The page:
Faro Airport was in dual celebration mode when it commemorated the history of Portuguese aviation while also unveiling a major investment for future sustainability.
During a ceremony presided over by prime minister Antonio Costa and Nicolas Notebaert, CEO of VINCI Concessions and president of VINCI Airports, and attended by other local and national authorities, the airport celebrated the centenary of Gago Coutinho’s aerial crossing of the South Atlantic.
A Portuguese admiral born in the Algarve, Gago Coutinho was the first aviator to successfully fly across the South Atlantic in 1922, linking Lisbon and Rio de Janeiro (8,300 kilometres). Earlier this year, the national government approved plans to name Faro Airport in his honour, “underlining the importance of openness to the world in Portugal’s history”, according to a press release by VINCI Airports, the official operator at Faro.
Nicolas Notebaert also took the opportunity to announce the commissioning of a solar power plant at Faro Airport. With a capacity of 3MWp, it will – says the company – enable VINCI Airports to produce 30 per cent of the airport’s electricity needs, reducing CO2 emissions by more than 1,500 tonnes per year.
The first airport solar power plant in the country, it was financed, developed and built by VINCI Airports and is operated through SunMind (VINCI Concessions’ photovoltaic subsidiary). “This initiative is part of VINCI Airports’ global decarbonisation programme, which aims to achieve Zero Net Emissions by 2030 at airports in Portugal and the European Union – and 2050 at the latest for all its airports worldwide.”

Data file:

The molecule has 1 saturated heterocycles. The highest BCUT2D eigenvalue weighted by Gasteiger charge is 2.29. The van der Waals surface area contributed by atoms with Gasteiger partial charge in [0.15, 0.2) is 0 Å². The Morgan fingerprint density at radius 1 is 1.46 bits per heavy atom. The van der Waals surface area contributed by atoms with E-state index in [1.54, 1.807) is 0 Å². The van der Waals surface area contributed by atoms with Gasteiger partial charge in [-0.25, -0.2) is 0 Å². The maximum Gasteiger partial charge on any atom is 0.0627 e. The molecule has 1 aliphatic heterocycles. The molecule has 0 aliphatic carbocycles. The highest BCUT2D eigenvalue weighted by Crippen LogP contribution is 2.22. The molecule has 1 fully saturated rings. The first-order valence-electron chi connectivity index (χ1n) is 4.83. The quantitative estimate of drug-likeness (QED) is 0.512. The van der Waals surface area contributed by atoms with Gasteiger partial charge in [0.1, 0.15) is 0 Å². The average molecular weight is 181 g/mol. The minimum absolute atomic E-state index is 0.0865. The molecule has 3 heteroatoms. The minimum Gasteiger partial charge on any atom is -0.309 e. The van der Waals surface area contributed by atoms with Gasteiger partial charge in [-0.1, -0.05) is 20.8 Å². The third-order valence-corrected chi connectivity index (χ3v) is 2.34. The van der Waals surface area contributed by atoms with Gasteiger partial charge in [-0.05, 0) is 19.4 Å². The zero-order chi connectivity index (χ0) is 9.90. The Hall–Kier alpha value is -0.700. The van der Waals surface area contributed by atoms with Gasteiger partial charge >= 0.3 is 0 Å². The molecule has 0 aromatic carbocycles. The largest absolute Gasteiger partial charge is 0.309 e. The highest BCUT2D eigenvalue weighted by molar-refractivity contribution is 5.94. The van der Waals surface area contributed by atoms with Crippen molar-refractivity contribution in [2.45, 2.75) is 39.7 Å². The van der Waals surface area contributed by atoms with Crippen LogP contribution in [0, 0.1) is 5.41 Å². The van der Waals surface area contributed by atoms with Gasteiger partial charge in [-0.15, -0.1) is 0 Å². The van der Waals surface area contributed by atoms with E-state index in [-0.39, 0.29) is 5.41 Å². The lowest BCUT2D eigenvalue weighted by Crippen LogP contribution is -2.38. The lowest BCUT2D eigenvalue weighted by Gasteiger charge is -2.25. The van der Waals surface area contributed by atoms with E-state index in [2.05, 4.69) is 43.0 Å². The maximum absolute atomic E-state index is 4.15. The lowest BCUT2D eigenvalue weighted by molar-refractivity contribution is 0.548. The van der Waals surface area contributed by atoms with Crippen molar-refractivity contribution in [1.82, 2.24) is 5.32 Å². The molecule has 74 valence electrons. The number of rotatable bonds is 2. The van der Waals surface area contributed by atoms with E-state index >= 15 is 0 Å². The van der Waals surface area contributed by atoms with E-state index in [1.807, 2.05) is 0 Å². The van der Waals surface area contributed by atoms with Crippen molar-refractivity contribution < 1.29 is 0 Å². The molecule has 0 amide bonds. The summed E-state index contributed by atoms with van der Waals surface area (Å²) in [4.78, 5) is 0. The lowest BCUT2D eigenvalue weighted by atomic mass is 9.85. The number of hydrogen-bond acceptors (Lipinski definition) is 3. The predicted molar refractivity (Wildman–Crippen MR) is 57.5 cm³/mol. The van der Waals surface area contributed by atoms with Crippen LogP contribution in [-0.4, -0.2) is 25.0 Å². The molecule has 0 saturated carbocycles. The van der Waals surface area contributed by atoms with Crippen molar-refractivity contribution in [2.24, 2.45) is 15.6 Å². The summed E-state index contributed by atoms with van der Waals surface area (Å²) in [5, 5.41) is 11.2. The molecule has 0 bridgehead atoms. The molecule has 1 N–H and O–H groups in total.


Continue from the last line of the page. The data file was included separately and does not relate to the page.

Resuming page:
Notebaert reported that Faro Airport recovered about 90 per cent of its 2019 traffic in the first half of the year, thanks to new services opened in recent months, notably with London Gatwick and Nantes Atlantique airports, also operated by VINCI Airports – “a dynamic that illustrates the recovery of tourism in Portugal, backbone of the country’s economy”.
He said VINCI Airports’ excellent relationship with the Portuguese authorities “has enabled us to make the country’s airports ever more efficient and better connected, for the benefit of citizens, passengers and regions.
“As we celebrate the centenary of the South Atlantic air crossing, Portugal continues to write its history as a very attractive destination and a country that innovates for more sustainable mobility. We are very proud to be part of this new momentum by opening the solar power plant at Faro airport and rebuilding the country’s connectivity.”